excellent resources like the PQI to conduct care at the highest standards.”

Rhone noted: “We are so grateful NCODA has generated useful resources like the PQI and OCE to empower the MID team. It is useful in the orientation of individuals new to oncology, as well as experienced professionals who may not see every therapy at a high frequency and occasionally need simple reinforcement of clinical principles.“

PQIs provide the foundational building blocks for MID teams to build bridges to success. McCullough stated, “The PQI has greatly improved communication and brought about collaborative discussion between the prescribers and pharmacy team. Overall, our patients’ experience is being affected in a positive manner with these PQIs and we look to expand this further into our pharmacy practice.”


Regorafenib therapy is safe, effective and provides extended time for patients to enjoy more life experiences – to embark upon other adventures and other bridges to cross. However, those journeys can only be possible with the close support of caregivers who are empowered with the skills and knowledge to properly enable their patients to achieve their goals.

PQI principles promote quality care and create an environment in which the patient feels safe with regular check-ins on their health status. Surrounded by one team of expert professionals with each individual cohesively contributing to the overall journey, these metastatic colorectal cancer patients are in a position to maintain health and quality of life throughout the treatment process. That’s a comforting feeling for everyone involved.

Individuals within cancer treatment organizations are the builders who provide the bridge to success with regorafenib therapy. Employers, payers, providers, pharmacists, and patients are continuing to recognize the value of this delivery model for every stakeholder.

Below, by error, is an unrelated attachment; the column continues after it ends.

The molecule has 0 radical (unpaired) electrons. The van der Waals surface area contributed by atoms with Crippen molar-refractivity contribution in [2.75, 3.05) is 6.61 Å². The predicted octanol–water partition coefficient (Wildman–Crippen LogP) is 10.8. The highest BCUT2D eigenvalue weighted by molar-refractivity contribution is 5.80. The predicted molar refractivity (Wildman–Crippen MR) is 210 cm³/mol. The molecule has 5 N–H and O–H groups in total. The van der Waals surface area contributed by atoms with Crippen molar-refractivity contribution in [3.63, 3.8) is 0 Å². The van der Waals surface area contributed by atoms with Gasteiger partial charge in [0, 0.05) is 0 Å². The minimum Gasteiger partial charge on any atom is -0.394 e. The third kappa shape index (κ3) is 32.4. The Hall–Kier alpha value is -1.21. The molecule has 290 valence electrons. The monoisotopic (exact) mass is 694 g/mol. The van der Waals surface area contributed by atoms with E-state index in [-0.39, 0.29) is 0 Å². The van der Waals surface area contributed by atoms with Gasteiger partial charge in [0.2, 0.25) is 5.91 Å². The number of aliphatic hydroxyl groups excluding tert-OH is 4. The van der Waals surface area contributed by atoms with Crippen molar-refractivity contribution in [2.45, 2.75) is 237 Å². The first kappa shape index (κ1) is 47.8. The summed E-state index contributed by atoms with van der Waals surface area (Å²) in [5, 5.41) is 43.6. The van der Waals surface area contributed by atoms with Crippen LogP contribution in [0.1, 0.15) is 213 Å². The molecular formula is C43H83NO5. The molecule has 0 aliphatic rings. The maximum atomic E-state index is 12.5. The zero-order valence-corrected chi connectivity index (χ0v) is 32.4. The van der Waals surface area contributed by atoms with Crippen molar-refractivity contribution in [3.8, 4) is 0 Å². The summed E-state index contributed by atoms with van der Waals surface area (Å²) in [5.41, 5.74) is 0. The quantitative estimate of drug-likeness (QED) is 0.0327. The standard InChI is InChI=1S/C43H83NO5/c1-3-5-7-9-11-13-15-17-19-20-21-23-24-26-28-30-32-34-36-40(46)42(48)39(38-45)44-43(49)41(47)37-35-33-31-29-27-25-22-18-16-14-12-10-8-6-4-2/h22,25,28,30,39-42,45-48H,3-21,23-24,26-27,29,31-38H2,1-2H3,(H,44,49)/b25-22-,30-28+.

NCODA exists to advance the value of dispensing practices for oncology physicians through the provision of innovative and effective resources like the Positive Quality Intervention (PQI). These tools reduce physician burden and instill confidence in health care professionals to achieve optimal outcomes for their patients. But the work is far from over.

All organizations, and more importantly, individuals, should challenge themselves to simply do more. The updated adage is true: it takes a team to care for a cancer patient.

NCODA has provided a foundation, but only the individuals within an empowered MID team can take the necessary steps to successfully build the bridge to optimal patient care. Once these tools are properly operationalized, professionals can enable patients to climb up and over the waters and find success on the other side. We are all in this together; let us move forward confidently.

Author: Matthew Schulz, PharmD


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View original article in pdf form HERE.